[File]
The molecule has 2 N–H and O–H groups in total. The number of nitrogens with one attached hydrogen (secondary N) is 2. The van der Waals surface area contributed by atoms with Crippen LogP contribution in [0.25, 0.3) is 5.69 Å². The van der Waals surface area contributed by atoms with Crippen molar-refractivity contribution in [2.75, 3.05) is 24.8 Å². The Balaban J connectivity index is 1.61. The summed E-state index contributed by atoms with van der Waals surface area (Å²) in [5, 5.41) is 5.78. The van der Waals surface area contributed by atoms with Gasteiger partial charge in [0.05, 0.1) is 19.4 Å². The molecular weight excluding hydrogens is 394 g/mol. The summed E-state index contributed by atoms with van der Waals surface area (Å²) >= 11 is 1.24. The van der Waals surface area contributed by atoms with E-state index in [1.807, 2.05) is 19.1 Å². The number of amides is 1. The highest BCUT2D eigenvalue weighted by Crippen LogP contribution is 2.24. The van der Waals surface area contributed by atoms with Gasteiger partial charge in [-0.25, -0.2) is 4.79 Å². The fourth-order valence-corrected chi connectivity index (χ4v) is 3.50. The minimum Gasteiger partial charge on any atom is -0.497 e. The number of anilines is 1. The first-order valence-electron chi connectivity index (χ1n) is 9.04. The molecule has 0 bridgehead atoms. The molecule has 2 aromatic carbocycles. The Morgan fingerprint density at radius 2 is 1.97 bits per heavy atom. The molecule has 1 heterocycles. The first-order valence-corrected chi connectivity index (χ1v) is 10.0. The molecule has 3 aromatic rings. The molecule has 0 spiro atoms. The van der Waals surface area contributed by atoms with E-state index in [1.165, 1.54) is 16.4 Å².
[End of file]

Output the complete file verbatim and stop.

The molecule has 2 N–H and O–H groups in total. The number of nitrogens with one attached hydrogen (secondary N) is 2. The van der Waals surface area contributed by atoms with Crippen LogP contribution in [0.25, 0.3) is 5.69 Å². The van der Waals surface area contributed by atoms with Crippen molar-refractivity contribution in [2.75, 3.05) is 24.8 Å². The Balaban J connectivity index is 1.61. The summed E-state index contributed by atoms with van der Waals surface area (Å²) in [5, 5.41) is 5.78. The van der Waals surface area contributed by atoms with Gasteiger partial charge in [0.05, 0.1) is 19.4 Å². The molecular weight excluding hydrogens is 394 g/mol. The summed E-state index contributed by atoms with van der Waals surface area (Å²) >= 11 is 1.24. The van der Waals surface area contributed by atoms with E-state index in [1.807, 2.05) is 19.1 Å². The number of amides is 1. The highest BCUT2D eigenvalue weighted by Crippen LogP contribution is 2.24. The van der Waals surface area contributed by atoms with Gasteiger partial charge in [-0.25, -0.2) is 4.79 Å². The fourth-order valence-corrected chi connectivity index (χ4v) is 3.50. The minimum Gasteiger partial charge on any atom is -0.497 e. The number of anilines is 1. The first-order valence-electron chi connectivity index (χ1n) is 9.04. The molecule has 0 bridgehead atoms. The molecule has 2 aromatic carbocycles. The Morgan fingerprint density at radius 2 is 1.97 bits per heavy atom. The molecule has 1 heterocycles. The first-order valence-corrected chi connectivity index (χ1v) is 10.0. The molecule has 3 aromatic rings. The molecule has 0 spiro atoms. The van der Waals surface area contributed by atoms with E-state index in [1.165, 1.54) is 16.4 Å².